Material: Aluminum, BPA-Free Plastic
Included: Carrying Tin, Milk Frother, Scoop/Tamper, Double Spout Attachment
The Flair: The New Kid On The Block
Despite being the newcomer in a saturated market, the Flair raised over $50,000 in its late 2016 Kickstarter campaign. It’s since become one of the world’s favorite manual espresso makers—and it’s even converted some long-time ROK users.
Like the ROK, the Flair is built with high-grade aluminum, though it features stainless steel where the ROK has BPA-Free plastic.
The device is essentially an aluminum frame attached to a long arm that generates pressure inside a ‘brewing head’ located below. The single arm doesn’t get pressed to the side—you force it down towards you. Some people find this more comfortable, though others prefer the side-mounted arms of the ROK.
One way the Flair is quite different from the ROK is that it can come apart for easy cleaning and storage. The brewing head detaches, making cleanup a breeze (just rinse it under running water), and the rest of the brewer can detach and lay flat in the included carrying case.
When you’re ready to pull a shot with the Flair, add 16-22g of coffee into the brewing head, tamp, and lock it into the frame. Next, attach the piston and begin pressing down on the arm slowly to create a steady 10-16 bars of pressure. It should take between 25 and 45 seconds to pull the double shot of espresso.
Once again, this process isn’t difficult or confusing, but it’s not exactly easy either. One thing definitely is easier though: cleaning. Simply detach the brewing head and rinse it under running water.
Most users recommend preheating the brewing head with warm water, as the stainless steel can be cold and suck the heat from your water, resulting in under extracted shots.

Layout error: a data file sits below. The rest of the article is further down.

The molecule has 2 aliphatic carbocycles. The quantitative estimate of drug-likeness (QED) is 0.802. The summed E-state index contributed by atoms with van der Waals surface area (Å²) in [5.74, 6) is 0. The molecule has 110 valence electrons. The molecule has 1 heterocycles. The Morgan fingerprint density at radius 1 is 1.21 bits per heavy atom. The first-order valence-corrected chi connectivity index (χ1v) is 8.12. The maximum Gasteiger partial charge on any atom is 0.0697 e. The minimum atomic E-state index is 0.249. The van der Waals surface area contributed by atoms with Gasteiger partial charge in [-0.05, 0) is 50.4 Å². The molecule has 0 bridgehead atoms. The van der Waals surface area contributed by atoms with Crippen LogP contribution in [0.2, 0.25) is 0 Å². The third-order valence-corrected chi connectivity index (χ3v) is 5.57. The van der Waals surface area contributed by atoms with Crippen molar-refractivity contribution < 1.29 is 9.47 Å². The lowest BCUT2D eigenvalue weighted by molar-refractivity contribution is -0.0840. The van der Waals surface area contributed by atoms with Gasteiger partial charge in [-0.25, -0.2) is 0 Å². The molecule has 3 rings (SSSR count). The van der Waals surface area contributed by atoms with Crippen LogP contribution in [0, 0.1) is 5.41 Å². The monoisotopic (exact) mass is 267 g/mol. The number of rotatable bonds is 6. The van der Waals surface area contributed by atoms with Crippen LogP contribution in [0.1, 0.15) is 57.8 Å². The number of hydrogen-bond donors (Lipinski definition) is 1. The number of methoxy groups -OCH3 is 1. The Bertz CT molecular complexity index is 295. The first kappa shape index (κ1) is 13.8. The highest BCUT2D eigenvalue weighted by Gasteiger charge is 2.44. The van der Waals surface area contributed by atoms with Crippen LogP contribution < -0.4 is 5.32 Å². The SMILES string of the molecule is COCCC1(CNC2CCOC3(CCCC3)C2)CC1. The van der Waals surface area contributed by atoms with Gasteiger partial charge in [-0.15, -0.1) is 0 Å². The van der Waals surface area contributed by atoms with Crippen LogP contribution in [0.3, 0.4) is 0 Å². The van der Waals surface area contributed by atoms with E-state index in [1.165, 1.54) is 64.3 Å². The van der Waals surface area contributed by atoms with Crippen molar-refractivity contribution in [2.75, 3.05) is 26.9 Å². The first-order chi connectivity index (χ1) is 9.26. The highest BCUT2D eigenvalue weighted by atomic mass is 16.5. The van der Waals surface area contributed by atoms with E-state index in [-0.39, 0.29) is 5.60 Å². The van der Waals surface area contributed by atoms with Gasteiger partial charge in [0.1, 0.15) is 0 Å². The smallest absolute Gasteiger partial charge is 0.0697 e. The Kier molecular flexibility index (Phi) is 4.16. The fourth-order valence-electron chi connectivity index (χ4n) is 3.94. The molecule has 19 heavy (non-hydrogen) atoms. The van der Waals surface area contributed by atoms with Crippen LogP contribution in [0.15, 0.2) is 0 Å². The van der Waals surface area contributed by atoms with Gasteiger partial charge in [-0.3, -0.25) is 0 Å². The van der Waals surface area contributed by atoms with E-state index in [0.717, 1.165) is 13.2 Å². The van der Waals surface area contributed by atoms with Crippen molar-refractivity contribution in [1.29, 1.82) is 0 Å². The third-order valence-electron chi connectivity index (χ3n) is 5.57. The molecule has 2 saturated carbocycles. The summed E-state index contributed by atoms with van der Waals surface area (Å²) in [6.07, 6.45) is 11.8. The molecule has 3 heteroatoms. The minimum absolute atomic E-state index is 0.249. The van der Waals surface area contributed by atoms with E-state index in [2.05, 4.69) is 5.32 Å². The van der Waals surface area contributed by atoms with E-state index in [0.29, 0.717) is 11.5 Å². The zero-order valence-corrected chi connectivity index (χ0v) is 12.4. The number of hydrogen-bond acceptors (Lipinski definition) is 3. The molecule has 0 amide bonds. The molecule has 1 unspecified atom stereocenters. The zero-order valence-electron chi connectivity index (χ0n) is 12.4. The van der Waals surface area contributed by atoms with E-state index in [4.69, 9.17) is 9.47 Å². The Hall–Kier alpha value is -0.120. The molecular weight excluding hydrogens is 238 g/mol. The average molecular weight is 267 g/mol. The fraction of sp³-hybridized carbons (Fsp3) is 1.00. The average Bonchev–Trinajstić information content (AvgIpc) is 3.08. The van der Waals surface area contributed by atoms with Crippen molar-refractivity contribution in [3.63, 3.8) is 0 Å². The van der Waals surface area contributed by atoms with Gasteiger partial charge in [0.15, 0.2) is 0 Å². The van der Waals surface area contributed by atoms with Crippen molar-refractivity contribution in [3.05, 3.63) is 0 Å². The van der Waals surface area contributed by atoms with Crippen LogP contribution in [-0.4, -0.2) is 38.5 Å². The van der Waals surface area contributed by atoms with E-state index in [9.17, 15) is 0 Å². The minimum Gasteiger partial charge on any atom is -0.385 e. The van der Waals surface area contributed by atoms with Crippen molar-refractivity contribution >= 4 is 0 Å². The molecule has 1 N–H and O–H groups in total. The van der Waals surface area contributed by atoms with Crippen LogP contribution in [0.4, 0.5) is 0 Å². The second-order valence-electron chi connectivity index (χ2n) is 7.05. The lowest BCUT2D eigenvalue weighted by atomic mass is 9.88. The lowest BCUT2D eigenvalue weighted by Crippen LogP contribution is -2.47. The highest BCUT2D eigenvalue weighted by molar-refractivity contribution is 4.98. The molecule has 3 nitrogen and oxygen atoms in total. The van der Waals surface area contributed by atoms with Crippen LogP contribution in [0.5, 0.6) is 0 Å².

Generally, users seem to love the Flair. The shots are rich and balanced, and a fine crema is usually present as long as the grind is fine enough.
In fact, it almost appears as if Flair is converting many ROK users. However, these are folks that tend to obsess over home espresso and may have purchased the Flair even if they doubted it would produce better espresso. Either way, feedback is very positive.
The Flair At A Glance
Pressure: Up To 16 Bars
Mechanism: 1 Front-Facing Arm
Material: Aluminum, Stainless Steel
Included: Carrying Case, Scoop/Tamper
No matter which device you choose, it’s the beans, not the brewer, that makes the biggest difference when it comes to espresso quality. Great beans can shine even in the strangest of brewers, but the best espresso machine in the world won’t make low-grade beans taste good.
Make sure you’re using freshly roasted, specialty-grade beans if you want to enjoy espresso that’s vibrant, exciting, and balanced. We can help with that.
Our JavaPresse Coffee Club sends subscribers coffee beans every other week. We source stellar beans, roast them to perfection, and ship them to you on the same day. That means you get the beans when they’re uber-fresh (and uber-flavorful).Check out the Club for yourself!